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Summary: Summary: This sermon supports the understanding of humility, which use properly is one of the best weapons in a Christian’s arsenal; by traveling a second mile on a difficult, lonely road; a road Jesus knew and traveled, a road he want us to travel also.

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Word Count 2513

Leviticus 19:1-2,9-18 1 Corinthians 3:10-11,16-23 Matthew 5:38-48 Psalm 119:33-40

This sermon was delivered to St Oswald’s in Maybole, and St John in Girvan, Scotland on the 23rd February 2014 (Scottish Episcopal Churches in the Dioceses of Glasgow and Dumfries)

{this was an easy sermon to write, but extremely difficult and emotional sermon to deliver}.

Summary: This sermon supports the understanding of humility, which use properly is one of the best weapons in a Christian’s arsenal; by travelling a second mile on a difficult, lonely road; a road Jesus knew and travelled, a road he want us to travel also.

INTRODUCTION:

Today’s gospel reading is taken from the very well known “Sermon On The Mount”, … a sermon very early in ministry of Jesus and his Disciples … so we can conclude that this reading is fundamental, you know, it is the basics, the A B C of Christian life, and yet … not many Christians apply this principle themselves.

Now last year I gave a sermon on humility, where I said that humility is one of the most powerful attributes a Christian can have; it is not a weak attribute as the world thinks, but a true understanding of Christian humility leads to victory in so many ways.

Simply put, we Christians can display a character of humility because … we can. We have our faith in the Lord, as he guides us … and protects us … he also commissions us for his service; so humility used as it is meant, delivers all the power and strength we need to overcome.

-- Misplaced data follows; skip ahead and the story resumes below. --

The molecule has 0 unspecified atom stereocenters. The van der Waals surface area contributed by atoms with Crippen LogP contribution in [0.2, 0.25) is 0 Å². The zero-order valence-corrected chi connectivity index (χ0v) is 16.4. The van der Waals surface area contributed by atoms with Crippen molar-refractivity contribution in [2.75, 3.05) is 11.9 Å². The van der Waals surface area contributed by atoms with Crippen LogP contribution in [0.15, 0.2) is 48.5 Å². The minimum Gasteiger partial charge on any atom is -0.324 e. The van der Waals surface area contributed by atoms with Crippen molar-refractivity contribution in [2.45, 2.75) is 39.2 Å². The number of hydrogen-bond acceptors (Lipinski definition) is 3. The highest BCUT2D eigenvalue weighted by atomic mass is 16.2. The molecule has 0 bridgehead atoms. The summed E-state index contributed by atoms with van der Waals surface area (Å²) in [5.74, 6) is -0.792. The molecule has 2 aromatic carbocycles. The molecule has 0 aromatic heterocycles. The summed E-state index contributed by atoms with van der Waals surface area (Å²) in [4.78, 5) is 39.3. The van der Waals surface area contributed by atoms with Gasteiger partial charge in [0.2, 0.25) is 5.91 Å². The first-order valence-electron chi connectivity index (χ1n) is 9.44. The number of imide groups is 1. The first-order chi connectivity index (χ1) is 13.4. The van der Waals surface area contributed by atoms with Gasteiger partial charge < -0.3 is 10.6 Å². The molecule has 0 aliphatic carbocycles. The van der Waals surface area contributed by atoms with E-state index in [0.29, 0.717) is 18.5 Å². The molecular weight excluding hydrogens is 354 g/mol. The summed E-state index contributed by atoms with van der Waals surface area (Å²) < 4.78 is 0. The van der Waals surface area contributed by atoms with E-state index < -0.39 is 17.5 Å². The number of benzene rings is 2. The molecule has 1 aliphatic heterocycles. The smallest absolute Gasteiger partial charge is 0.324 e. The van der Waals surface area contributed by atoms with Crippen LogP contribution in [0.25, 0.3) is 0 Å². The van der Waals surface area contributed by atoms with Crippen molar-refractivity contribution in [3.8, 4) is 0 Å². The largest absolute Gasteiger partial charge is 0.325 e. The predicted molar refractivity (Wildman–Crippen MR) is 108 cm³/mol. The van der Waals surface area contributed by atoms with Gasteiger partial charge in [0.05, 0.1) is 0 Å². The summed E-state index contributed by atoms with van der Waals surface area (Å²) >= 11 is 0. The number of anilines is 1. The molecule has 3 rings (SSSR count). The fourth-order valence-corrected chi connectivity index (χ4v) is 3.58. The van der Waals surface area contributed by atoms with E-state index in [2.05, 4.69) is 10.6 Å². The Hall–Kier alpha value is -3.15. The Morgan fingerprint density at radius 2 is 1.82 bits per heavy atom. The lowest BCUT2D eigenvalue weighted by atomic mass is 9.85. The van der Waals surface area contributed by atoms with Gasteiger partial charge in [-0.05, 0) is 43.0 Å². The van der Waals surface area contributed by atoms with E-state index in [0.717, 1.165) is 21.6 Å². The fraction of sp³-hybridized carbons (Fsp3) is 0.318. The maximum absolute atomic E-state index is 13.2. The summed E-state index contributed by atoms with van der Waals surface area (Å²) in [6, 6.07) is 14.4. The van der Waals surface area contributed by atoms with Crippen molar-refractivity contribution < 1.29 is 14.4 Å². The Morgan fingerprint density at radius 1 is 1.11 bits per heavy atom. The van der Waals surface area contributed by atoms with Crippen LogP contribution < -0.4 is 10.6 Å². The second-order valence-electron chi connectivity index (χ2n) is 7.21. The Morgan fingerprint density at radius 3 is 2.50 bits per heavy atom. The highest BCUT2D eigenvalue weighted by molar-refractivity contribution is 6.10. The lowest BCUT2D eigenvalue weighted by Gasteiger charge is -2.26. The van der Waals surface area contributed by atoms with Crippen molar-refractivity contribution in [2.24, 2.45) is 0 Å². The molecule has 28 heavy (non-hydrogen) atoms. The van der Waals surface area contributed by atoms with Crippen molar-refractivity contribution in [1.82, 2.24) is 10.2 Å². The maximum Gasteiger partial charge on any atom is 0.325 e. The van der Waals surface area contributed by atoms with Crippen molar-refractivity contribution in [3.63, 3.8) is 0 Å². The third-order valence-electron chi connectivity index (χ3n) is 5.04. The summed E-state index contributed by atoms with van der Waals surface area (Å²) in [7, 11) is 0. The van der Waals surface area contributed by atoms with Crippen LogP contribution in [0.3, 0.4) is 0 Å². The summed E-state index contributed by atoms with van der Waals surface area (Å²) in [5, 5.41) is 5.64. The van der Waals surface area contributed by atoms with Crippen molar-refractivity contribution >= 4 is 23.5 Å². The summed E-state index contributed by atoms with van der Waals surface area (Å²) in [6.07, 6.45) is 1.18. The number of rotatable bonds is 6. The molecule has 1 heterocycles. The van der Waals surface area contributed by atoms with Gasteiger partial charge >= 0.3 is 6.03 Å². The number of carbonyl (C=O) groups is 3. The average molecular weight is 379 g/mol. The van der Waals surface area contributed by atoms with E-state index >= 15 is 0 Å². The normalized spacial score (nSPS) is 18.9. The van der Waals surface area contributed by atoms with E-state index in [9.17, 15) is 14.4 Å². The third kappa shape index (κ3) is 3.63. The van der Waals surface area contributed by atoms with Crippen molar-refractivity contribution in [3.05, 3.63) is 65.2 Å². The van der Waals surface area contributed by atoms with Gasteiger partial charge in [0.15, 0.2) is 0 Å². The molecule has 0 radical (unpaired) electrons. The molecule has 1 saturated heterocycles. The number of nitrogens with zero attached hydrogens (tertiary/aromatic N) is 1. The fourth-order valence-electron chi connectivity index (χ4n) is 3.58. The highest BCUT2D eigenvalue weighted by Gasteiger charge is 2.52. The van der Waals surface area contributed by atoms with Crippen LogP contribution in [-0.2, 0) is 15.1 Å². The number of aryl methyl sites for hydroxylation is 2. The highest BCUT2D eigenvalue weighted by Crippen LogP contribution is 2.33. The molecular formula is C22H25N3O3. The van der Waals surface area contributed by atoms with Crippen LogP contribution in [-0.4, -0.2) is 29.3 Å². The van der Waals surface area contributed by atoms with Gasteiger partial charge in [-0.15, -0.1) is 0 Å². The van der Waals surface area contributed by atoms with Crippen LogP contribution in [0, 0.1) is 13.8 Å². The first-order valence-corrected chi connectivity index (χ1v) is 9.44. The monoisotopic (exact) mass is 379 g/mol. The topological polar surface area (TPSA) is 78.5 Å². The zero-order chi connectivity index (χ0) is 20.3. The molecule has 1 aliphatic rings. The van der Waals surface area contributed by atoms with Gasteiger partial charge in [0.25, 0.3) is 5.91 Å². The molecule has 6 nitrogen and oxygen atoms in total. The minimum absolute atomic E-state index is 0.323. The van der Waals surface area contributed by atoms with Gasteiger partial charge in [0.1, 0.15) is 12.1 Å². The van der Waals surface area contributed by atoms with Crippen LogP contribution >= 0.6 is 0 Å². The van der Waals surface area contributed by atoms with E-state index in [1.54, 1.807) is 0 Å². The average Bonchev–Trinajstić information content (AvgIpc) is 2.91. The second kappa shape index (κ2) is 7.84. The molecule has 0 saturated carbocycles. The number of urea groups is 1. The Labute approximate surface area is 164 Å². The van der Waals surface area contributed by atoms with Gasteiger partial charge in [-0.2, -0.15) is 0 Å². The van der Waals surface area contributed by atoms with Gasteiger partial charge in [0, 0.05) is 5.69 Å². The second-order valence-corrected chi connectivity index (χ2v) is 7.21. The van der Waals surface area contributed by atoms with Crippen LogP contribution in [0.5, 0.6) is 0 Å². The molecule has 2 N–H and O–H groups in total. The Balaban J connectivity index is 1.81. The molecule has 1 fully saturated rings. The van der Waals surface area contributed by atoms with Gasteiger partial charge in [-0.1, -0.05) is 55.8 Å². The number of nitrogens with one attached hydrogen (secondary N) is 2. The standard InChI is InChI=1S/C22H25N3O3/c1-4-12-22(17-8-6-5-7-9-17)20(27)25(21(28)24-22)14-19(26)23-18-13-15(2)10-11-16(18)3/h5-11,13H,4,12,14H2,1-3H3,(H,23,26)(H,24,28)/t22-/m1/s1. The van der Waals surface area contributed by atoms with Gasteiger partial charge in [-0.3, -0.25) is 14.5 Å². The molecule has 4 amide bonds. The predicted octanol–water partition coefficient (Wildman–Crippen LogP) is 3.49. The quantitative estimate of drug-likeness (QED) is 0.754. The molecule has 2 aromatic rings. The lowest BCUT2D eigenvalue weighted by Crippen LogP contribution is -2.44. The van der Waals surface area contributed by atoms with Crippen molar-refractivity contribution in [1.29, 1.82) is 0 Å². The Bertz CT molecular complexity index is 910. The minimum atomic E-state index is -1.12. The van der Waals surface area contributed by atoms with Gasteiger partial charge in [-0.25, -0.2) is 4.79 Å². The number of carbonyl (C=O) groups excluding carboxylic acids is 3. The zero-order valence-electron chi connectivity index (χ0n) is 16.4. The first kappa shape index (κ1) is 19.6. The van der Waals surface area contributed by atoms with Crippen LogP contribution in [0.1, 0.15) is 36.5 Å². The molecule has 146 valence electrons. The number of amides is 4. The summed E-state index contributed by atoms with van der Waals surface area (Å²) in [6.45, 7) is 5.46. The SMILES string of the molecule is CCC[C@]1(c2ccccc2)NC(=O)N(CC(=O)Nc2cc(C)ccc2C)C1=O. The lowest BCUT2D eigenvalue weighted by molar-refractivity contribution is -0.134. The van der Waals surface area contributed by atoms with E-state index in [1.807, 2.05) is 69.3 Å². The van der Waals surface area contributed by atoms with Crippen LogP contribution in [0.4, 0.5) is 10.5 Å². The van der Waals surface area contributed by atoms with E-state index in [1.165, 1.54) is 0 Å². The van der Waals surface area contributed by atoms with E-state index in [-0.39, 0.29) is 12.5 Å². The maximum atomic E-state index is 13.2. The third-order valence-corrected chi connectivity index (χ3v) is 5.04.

And so today’s reading, supports that understanding on humility, by talking about travelling a second mile on a difficult, lonely road.

The King James says in Matthew 5:41”And whosoever shall compel thee to go a mile … go with him twain”. Now the word “compel” here carries with it the idea of “an enthusiastic readiness, and a willingness to support someone who demands your services … and expects us to comply with their unreasonable demands.

If you are like me, and Christine too, our first reaction normally is, “what”! “Who the hell are you to demand that”? But Luke 6:30 says “Give to every man that asketh of thee”; so you can see straight away, that we are in trouble with this one.

The word “twain” here means two as you know, and according to Roman law, a Roman soldier could, and did, demand that a Jewish man carry his load for a mile … a full Roman mile: but notice the words Jesus uses here … because he does not say anything about any Roman Soldier, he says, “And whosoever shall compel you”, so to us today this would mean, anybody; and knowing Jesus … it would probably mean someone that we do not like; and where common sense tells us, to stay well clear. Ok.

But this command from Jesus does mean anybody, anybody could compel us to do their bidding, whether we agree with them or not; … and then … we do twice as much again as they have demand; … and then; further still … we carry out their orders, with a smile on our face.


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